SALT LAKE CITY, Utah (ABC4 News) What would you do if you came across a dead bat? Communications Coordinator Nicholas Rupp from the Salt Lake County Health Department joined Good Morning Utah with Emily Clark to talk about rabies safety.
In the United States, rabies postexposure prophylaxis (PEP) consists of a regimen of five shots: one dose of immune globulin and four doses of rabies vaccine over a 14-day period. Current vaccines are relatively painless and are given in your arm, like a flu or tetanus vaccine.
Rabies immune globulin and the first dose of rabies vaccine should be given by your health care provider as soon as possible after exposure. Additional doses or rabies vaccine should be given on days 3, 7, and 14 after the first vaccination. https://www.cdc.gov/rabies/exposure/index.html
In Salt Lake County, related to LAST WEEK’s West High bat exposures, as of 9/27/17, we have 41 individuals requiring PEP. That number may increase slightly if additional people who were exposed come forward.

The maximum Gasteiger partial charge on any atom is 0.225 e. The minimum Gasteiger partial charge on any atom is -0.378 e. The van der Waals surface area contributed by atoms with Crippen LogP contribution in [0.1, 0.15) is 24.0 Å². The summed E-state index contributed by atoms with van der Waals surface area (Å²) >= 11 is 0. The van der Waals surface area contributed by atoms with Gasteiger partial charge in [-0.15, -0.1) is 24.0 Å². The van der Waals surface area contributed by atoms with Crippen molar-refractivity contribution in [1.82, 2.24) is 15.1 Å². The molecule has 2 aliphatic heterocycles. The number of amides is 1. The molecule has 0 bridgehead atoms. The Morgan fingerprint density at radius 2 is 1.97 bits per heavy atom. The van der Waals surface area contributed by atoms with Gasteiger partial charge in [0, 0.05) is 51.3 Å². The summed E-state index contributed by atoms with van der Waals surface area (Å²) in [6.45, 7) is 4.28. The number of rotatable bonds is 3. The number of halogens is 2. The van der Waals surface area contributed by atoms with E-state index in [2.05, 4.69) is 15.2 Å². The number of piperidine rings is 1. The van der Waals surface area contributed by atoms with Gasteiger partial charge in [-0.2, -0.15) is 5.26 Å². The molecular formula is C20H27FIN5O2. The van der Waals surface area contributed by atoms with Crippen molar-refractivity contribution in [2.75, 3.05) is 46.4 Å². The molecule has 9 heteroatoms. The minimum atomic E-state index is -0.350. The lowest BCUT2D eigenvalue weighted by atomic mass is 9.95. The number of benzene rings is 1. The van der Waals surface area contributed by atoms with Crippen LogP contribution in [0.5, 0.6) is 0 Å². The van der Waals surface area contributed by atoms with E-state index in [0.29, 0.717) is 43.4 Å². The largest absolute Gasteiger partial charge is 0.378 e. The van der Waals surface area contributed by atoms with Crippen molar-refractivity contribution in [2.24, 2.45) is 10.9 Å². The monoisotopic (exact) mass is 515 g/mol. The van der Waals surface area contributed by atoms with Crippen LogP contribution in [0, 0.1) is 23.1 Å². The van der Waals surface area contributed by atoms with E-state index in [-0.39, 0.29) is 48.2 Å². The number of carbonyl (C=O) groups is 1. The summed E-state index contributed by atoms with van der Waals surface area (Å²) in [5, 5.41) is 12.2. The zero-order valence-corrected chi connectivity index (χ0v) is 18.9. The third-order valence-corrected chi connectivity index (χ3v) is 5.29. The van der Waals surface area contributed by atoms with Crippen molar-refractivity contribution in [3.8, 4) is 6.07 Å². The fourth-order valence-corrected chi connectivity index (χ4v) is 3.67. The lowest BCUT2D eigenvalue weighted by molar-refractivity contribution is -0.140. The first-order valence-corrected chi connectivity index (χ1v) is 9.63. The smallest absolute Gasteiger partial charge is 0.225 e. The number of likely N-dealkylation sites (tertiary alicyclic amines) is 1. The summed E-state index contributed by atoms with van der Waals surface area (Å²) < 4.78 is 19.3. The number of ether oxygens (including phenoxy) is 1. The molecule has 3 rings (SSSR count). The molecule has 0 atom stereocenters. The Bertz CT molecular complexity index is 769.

Anyone potentially exposed to rabies (which is transmitted through the saliva or brain/nervous system tissue of an infected animal) should receive PEP.
Once clinical signs of rabies appear, the disease is nearly always fatal. To date, fewer than 10 documented cases of human survival from clinical rabies have been reported and only two of those did not had a history of pre- or postexposure prophylaxis.